In London, twenty-seven year-old hairdresser Rita decides to complete her basic education before having children as desired by her husband Denny. She joins a literature course in an open ... See full summary »
For Alfie, the only real life is sex life. Only then, can he kid himself he is living. Sex is not used as the working-class boy's way to "the top". Executive status has no appeal for Alfie. Nor has class mobility. He is quite content to stay where he is, as long as the "birds" are in "beautiful condition", as he assures us they are in one of the candid, over-the-shoulder asides to the camera which this movie carries over from Tom Jones (1963). This movie shows how much of the "swinging 60s" quality of London life was a male creation, and through the dominance of the fashion photographers, a male prerogative.Written by
When Alfie is in the doctors office and looks out of the window at the funeral, the window frame is of a different sort to the one we see of the interior. See more »
[talking about Gilda's appearance while she is pregnant]
Mind you, she came over quite beautified for a while, particularly during the early months. And I told her: I said "Blimey, girl, you ain't as ugly as I thought".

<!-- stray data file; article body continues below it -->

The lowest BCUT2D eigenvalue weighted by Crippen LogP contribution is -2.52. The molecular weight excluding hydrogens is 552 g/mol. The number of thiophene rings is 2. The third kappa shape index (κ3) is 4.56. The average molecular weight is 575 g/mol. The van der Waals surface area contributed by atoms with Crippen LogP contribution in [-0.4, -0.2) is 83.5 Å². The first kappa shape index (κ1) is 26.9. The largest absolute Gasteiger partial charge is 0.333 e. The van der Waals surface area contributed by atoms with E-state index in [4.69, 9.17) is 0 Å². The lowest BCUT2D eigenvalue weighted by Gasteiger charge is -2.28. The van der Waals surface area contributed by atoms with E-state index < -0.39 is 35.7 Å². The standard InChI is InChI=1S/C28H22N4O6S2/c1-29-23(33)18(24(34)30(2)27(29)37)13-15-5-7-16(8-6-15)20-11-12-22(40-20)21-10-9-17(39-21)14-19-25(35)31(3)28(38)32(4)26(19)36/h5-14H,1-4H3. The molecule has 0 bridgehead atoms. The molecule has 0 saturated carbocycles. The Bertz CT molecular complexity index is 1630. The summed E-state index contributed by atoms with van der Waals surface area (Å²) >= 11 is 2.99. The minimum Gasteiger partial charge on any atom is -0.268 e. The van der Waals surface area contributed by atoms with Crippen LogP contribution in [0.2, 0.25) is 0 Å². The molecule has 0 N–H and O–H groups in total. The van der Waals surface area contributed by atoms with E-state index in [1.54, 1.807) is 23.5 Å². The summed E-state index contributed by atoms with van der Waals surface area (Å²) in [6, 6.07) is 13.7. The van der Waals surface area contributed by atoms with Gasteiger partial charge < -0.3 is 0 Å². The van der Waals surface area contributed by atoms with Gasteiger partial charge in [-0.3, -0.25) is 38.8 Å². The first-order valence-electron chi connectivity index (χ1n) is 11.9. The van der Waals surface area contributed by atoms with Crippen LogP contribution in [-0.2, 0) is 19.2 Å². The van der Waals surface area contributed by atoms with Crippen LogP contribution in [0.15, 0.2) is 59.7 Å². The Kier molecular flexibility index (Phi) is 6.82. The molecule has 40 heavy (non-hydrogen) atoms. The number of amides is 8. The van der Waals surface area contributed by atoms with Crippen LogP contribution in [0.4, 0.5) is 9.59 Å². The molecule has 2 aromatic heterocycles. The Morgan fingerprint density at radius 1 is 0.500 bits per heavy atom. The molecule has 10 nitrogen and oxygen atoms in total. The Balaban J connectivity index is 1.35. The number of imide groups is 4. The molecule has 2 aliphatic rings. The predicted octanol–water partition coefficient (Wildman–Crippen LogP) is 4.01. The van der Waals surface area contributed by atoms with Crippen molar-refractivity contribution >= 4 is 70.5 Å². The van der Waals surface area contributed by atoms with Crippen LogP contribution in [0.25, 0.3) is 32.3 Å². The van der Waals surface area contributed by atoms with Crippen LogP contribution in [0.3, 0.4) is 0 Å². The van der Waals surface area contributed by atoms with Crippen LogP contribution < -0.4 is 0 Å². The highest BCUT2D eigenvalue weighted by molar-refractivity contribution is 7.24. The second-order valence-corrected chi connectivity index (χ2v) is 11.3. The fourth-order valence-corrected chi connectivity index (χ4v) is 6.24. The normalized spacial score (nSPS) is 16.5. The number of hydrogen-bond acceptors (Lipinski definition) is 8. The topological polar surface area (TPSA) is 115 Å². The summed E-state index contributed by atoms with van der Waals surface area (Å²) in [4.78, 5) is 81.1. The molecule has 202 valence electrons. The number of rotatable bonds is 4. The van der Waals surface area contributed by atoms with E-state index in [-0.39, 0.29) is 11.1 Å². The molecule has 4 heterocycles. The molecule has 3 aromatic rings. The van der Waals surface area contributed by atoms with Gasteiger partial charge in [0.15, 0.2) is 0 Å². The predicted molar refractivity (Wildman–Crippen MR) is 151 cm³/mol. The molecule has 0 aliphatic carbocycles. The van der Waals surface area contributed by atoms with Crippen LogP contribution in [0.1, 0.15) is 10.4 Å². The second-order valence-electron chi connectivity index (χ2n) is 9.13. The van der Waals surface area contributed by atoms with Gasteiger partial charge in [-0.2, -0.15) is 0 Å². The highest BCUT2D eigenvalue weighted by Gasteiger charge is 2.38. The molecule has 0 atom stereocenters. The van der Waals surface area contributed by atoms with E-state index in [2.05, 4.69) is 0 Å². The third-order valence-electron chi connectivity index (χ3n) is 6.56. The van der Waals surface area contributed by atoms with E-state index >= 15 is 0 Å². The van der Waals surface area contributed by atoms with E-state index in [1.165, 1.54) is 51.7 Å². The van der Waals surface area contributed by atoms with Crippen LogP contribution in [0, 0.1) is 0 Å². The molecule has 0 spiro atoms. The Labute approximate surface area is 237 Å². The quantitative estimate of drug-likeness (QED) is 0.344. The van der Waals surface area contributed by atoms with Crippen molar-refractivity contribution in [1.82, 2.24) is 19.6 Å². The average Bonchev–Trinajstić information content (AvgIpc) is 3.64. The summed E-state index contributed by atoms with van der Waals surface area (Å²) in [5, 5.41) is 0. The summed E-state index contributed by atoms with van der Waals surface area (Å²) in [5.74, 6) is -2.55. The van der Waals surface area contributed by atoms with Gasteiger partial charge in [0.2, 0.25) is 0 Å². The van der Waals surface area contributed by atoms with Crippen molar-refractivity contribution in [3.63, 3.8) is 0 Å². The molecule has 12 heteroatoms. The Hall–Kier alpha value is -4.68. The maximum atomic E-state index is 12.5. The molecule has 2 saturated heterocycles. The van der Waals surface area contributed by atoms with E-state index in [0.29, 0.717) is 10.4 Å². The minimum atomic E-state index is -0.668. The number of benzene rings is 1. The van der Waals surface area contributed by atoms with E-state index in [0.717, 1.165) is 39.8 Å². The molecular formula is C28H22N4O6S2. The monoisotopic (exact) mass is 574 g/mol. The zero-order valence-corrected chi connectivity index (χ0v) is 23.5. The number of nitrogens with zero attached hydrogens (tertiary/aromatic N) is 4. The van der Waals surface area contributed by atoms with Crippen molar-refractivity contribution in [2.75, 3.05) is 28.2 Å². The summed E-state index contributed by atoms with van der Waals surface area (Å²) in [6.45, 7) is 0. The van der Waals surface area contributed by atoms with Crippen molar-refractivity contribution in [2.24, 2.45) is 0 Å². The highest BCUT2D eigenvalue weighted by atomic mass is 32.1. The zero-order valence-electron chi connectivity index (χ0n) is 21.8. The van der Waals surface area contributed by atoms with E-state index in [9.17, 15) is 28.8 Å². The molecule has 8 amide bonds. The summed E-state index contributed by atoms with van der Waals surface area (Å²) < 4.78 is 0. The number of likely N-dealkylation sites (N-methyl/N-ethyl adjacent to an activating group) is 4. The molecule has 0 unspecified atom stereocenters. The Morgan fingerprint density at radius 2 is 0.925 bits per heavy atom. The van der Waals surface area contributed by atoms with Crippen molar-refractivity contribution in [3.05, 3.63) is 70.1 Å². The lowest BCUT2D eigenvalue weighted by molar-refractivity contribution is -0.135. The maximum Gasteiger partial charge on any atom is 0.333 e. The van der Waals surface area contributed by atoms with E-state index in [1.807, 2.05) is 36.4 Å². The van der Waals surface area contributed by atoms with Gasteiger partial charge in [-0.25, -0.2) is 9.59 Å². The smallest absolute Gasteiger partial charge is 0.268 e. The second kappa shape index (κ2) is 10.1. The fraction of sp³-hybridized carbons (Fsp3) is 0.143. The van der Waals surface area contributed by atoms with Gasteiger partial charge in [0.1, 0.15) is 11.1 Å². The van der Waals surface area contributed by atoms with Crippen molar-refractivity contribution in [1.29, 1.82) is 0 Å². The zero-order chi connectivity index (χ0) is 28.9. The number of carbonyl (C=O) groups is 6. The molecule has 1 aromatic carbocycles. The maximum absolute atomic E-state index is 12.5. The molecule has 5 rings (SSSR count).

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At the beginning of the film Michael Caine talks to camera and explains that there will be no opening credits. See more »
Having seen most of Michael Caine's work before, it was a pleasant surprise to see one of his first films. You can tell that it is one of his early roles and was not made with a large budget, but, as a good film should portray, it is quite clearly the quality of the script and the acting that outshines the sets and other superfluous aspects.
Caine's character is inherently unlikeable, but, he exudes such a strong charisma that one warms to him gradually. The films choice of supporting actress is also well done as they are controlled by Caine's character, but not upstaged.
The ending, for me is the key point in liking Caine's character, as without spoiling the film, the final scene, set against the Thames at night, is an outstanding piece of writing and direction.
Alfie is an excellent introduction to Michael Caine's work and, for all its flaws, it remains an outstanding film.
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